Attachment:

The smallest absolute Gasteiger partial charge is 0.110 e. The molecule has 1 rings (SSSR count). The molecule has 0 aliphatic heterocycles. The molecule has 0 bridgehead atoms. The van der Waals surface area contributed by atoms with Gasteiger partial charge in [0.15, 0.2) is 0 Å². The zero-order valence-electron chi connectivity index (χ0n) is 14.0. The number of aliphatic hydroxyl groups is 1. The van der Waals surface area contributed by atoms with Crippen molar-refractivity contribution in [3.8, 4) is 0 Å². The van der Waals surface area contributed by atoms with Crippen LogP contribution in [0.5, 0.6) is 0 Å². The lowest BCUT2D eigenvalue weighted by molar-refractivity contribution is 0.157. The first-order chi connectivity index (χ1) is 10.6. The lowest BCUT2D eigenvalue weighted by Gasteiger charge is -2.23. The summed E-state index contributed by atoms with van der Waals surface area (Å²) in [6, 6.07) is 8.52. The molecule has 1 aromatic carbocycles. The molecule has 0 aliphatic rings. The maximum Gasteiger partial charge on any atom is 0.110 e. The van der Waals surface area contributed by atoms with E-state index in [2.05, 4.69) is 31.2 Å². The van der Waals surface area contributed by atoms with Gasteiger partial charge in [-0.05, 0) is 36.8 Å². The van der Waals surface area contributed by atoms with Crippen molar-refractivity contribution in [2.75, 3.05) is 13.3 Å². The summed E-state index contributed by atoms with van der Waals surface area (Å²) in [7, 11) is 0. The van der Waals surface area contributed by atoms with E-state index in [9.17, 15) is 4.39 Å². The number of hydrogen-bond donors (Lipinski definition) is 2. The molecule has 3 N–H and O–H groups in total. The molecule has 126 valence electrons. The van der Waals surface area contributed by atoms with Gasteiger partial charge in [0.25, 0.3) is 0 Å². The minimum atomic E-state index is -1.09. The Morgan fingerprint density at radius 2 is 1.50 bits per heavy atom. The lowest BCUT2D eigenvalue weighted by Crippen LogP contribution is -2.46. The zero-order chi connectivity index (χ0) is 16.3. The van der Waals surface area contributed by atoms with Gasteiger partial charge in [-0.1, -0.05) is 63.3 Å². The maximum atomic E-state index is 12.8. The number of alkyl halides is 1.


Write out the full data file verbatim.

The smallest absolute Gasteiger partial charge is 0.110 e. The molecule has 1 rings (SSSR count). The molecule has 0 aliphatic heterocycles. The molecule has 0 bridgehead atoms. The van der Waals surface area contributed by atoms with Gasteiger partial charge in [0.15, 0.2) is 0 Å². The zero-order valence-electron chi connectivity index (χ0n) is 14.0. The number of aliphatic hydroxyl groups is 1. The van der Waals surface area contributed by atoms with Crippen molar-refractivity contribution in [3.8, 4) is 0 Å². The van der Waals surface area contributed by atoms with Crippen LogP contribution in [0.5, 0.6) is 0 Å². The lowest BCUT2D eigenvalue weighted by molar-refractivity contribution is 0.157. The first-order chi connectivity index (χ1) is 10.6. The lowest BCUT2D eigenvalue weighted by Gasteiger charge is -2.23. The summed E-state index contributed by atoms with van der Waals surface area (Å²) in [6, 6.07) is 8.52. The molecule has 1 aromatic carbocycles. The molecule has 0 aliphatic rings. The maximum Gasteiger partial charge on any atom is 0.110 e. The van der Waals surface area contributed by atoms with E-state index in [2.05, 4.69) is 31.2 Å². The van der Waals surface area contributed by atoms with Gasteiger partial charge in [-0.05, 0) is 36.8 Å². The van der Waals surface area contributed by atoms with Crippen molar-refractivity contribution in [2.75, 3.05) is 13.3 Å². The summed E-state index contributed by atoms with van der Waals surface area (Å²) in [7, 11) is 0. The van der Waals surface area contributed by atoms with E-state index in [9.17, 15) is 4.39 Å². The number of hydrogen-bond donors (Lipinski definition) is 2. The molecule has 3 N–H and O–H groups in total. The molecule has 126 valence electrons. The van der Waals surface area contributed by atoms with Gasteiger partial charge in [0.25, 0.3) is 0 Å². The minimum atomic E-state index is -1.09. The Morgan fingerprint density at radius 2 is 1.50 bits per heavy atom. The lowest BCUT2D eigenvalue weighted by Crippen LogP contribution is -2.46. The zero-order chi connectivity index (χ0) is 16.3. The van der Waals surface area contributed by atoms with Gasteiger partial charge in [-0.1, -0.05) is 63.3 Å². The maximum atomic E-state index is 12.8. The number of alkyl halides is 1.